Do you think it is okay for an author to write novels and picture books? Or do you feel it is better to focus on one age group and genre?

I think authors should start with their focus on one area, but you can certainly cross over into other genres or age groups in later books. It’s important to make your name and find your audience first, and then there can be room to grow.

What do you like to see in a submission?

I like to see a strong hook that catches my interest; information about the author (have you written before? What are the strongest points of your platform or bio? Give me a sense that you come to play.); and great sample pages.

How important is the query letter?

Extremely important. This makes or breaks whether I’m going to request more material, and I’m reading dozens each week. Your has to shine.



In the subject line, please write “SEPTEMBER 2021 FIRST PAGE CRITIQUE” Example: Paste the text in the email, plus attached it as a Word document to the email. Please make sure you put your name, the title of the piece, and genre: a picture book, chapter book, middle grade, or young adult, Non-fiction, contemporary, historical, Sci-fi, fantasy, etc. at the top on both the email and the Word document (Make sure you include your name with the title of your book, when you save the first page).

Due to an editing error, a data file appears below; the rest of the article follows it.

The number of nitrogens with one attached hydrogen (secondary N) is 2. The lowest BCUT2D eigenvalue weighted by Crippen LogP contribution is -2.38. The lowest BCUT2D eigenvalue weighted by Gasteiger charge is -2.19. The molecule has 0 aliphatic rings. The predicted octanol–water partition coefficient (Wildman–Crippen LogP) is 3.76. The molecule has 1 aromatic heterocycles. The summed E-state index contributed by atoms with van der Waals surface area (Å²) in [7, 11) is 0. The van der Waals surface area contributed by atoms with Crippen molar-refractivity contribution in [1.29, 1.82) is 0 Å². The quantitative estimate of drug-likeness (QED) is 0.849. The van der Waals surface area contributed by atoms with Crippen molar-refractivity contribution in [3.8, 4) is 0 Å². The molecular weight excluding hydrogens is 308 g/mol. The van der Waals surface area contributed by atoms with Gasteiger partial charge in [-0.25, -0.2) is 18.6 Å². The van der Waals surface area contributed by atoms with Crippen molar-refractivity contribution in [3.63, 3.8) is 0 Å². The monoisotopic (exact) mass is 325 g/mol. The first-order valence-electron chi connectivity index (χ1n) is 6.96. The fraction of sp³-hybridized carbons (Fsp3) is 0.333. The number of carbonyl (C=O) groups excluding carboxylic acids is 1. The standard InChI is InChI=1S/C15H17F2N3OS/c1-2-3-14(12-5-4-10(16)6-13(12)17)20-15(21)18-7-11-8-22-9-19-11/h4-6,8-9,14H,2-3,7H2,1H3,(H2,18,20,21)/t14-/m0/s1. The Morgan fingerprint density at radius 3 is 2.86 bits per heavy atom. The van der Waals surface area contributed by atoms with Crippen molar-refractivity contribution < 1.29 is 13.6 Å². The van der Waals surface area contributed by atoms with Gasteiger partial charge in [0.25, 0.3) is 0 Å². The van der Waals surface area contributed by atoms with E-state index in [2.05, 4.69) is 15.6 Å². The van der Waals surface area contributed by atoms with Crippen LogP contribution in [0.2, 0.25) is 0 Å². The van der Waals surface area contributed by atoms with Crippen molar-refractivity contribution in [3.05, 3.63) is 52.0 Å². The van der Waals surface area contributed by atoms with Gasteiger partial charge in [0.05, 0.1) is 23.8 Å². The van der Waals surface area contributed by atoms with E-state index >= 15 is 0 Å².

PLEASE name the Word document file by putting 2021 September  – Your Name – Title of first page. Thank you.

REMEMBER: ATTACH THE WORD DOCUMENT AND NOT GET ELIMINATED! Your First Page Word document should be formatted using one inch margins and 12 point New Times Roman font – double space – no more than 23 lines – only one page.

Send to: kathy(dot)temean(at)gmail(dot)com. Sending it to my hotmail account will probably keep me from seeing it and including you in the running.

PLEASE FOLLOW THE GUIDELINES: Your submission will be passed over if you do not follow the directions for both the pasted email and the attached Word doc. This is where most people mess up.



Talk tomorrow,




  1. Great interview! I love the Denver area, Keely. Thanks for sharing with us!